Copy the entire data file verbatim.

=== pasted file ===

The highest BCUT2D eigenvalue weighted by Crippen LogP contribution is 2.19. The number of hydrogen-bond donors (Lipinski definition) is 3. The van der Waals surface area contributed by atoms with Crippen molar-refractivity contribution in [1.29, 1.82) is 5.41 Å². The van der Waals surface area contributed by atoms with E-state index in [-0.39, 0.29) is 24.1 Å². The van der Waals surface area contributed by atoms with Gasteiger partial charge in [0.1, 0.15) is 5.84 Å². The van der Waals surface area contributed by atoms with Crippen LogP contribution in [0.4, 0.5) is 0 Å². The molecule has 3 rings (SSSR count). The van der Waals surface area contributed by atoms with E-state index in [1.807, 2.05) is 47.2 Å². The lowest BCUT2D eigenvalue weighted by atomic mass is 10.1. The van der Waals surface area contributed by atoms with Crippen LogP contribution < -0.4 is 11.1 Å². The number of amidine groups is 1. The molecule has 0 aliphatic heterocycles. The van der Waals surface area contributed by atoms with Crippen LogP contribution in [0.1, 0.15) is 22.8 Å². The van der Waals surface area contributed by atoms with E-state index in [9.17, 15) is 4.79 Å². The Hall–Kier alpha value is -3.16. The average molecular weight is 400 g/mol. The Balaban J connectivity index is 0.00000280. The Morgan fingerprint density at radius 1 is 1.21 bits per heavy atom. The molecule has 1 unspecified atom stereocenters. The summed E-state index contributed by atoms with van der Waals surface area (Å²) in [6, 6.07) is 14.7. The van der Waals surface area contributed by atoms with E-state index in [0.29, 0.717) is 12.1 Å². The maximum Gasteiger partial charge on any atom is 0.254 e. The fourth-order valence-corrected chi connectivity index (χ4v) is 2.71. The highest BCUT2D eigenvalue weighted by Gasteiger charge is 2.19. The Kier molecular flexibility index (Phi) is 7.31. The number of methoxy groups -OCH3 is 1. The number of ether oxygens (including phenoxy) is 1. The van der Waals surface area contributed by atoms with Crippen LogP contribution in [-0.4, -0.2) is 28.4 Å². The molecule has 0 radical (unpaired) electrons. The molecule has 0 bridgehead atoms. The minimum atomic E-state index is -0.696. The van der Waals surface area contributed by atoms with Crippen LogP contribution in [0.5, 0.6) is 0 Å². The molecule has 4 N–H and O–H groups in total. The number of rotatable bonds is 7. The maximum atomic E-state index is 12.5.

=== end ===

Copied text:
The highest BCUT2D eigenvalue weighted by Crippen LogP contribution is 2.19. The number of hydrogen-bond donors (Lipinski definition) is 3. The van der Waals surface area contributed by atoms with Crippen molar-refractivity contribution in [1.29, 1.82) is 5.41 Å². The van der Waals surface area contributed by atoms with E-state index in [-0.39, 0.29) is 24.1 Å². The van der Waals surface area contributed by atoms with Gasteiger partial charge in [0.1, 0.15) is 5.84 Å². The van der Waals surface area contributed by atoms with Crippen LogP contribution in [0.4, 0.5) is 0 Å². The molecule has 3 rings (SSSR count). The van der Waals surface area contributed by atoms with E-state index in [1.807, 2.05) is 47.2 Å². The lowest BCUT2D eigenvalue weighted by atomic mass is 10.1. The van der Waals surface area contributed by atoms with Crippen LogP contribution < -0.4 is 11.1 Å². The number of amidine groups is 1. The molecule has 0 aliphatic heterocycles. The van der Waals surface area contributed by atoms with Crippen LogP contribution in [0.1, 0.15) is 22.8 Å². The van der Waals surface area contributed by atoms with E-state index in [9.17, 15) is 4.79 Å². The Hall–Kier alpha value is -3.16. The average molecular weight is 400 g/mol. The Balaban J connectivity index is 0.00000280. The Morgan fingerprint density at radius 1 is 1.21 bits per heavy atom. The molecule has 1 unspecified atom stereocenters. The summed E-state index contributed by atoms with van der Waals surface area (Å²) in [6, 6.07) is 14.7. The van der Waals surface area contributed by atoms with E-state index in [0.29, 0.717) is 12.1 Å². The maximum Gasteiger partial charge on any atom is 0.254 e. The fourth-order valence-corrected chi connectivity index (χ4v) is 2.71. The highest BCUT2D eigenvalue weighted by Gasteiger charge is 2.19. The Kier molecular flexibility index (Phi) is 7.31. The number of methoxy groups -OCH3 is 1. The number of ether oxygens (including phenoxy) is 1. The van der Waals surface area contributed by atoms with Crippen LogP contribution in [-0.4, -0.2) is 28.4 Å². The molecule has 0 radical (unpaired) electrons. The molecule has 0 bridgehead atoms. The minimum atomic E-state index is -0.696. The van der Waals surface area contributed by atoms with Crippen LogP contribution in [0.5, 0.6) is 0 Å². The molecule has 4 N–H and O–H groups in total. The number of rotatable bonds is 7. The maximum atomic E-state index is 12.5.